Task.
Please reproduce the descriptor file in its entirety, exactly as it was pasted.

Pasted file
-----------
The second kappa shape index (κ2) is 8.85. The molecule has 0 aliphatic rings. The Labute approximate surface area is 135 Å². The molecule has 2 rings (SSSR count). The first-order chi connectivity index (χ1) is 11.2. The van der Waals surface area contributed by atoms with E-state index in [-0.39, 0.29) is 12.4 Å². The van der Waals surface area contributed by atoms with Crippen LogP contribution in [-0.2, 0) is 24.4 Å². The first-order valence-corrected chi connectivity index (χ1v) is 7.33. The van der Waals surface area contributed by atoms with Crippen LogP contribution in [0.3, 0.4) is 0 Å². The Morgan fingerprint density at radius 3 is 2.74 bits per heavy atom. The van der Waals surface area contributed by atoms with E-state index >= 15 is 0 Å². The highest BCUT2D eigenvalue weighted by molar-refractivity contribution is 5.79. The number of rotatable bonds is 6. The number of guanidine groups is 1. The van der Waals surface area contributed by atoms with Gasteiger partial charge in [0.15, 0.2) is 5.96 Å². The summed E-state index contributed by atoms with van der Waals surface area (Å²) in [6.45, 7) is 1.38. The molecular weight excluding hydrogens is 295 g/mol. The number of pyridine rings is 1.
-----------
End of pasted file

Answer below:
The second kappa shape index (κ2) is 8.85. The molecule has 0 aliphatic rings. The Labute approximate surface area is 135 Å². The molecule has 2 rings (SSSR count). The first-order chi connectivity index (χ1) is 11.2. The van der Waals surface area contributed by atoms with E-state index in [-0.39, 0.29) is 12.4 Å². The van der Waals surface area contributed by atoms with Crippen LogP contribution in [-0.2, 0) is 24.4 Å². The first-order valence-corrected chi connectivity index (χ1v) is 7.33. The van der Waals surface area contributed by atoms with Crippen LogP contribution in [0.3, 0.4) is 0 Å². The Morgan fingerprint density at radius 3 is 2.74 bits per heavy atom. The van der Waals surface area contributed by atoms with E-state index >= 15 is 0 Å². The highest BCUT2D eigenvalue weighted by molar-refractivity contribution is 5.79. The number of rotatable bonds is 6. The number of guanidine groups is 1. The van der Waals surface area contributed by atoms with Gasteiger partial charge in [0.15, 0.2) is 5.96 Å². The summed E-state index contributed by atoms with van der Waals surface area (Å²) in [6.45, 7) is 1.38. The molecular weight excluding hydrogens is 295 g/mol. The number of pyridine rings is 1.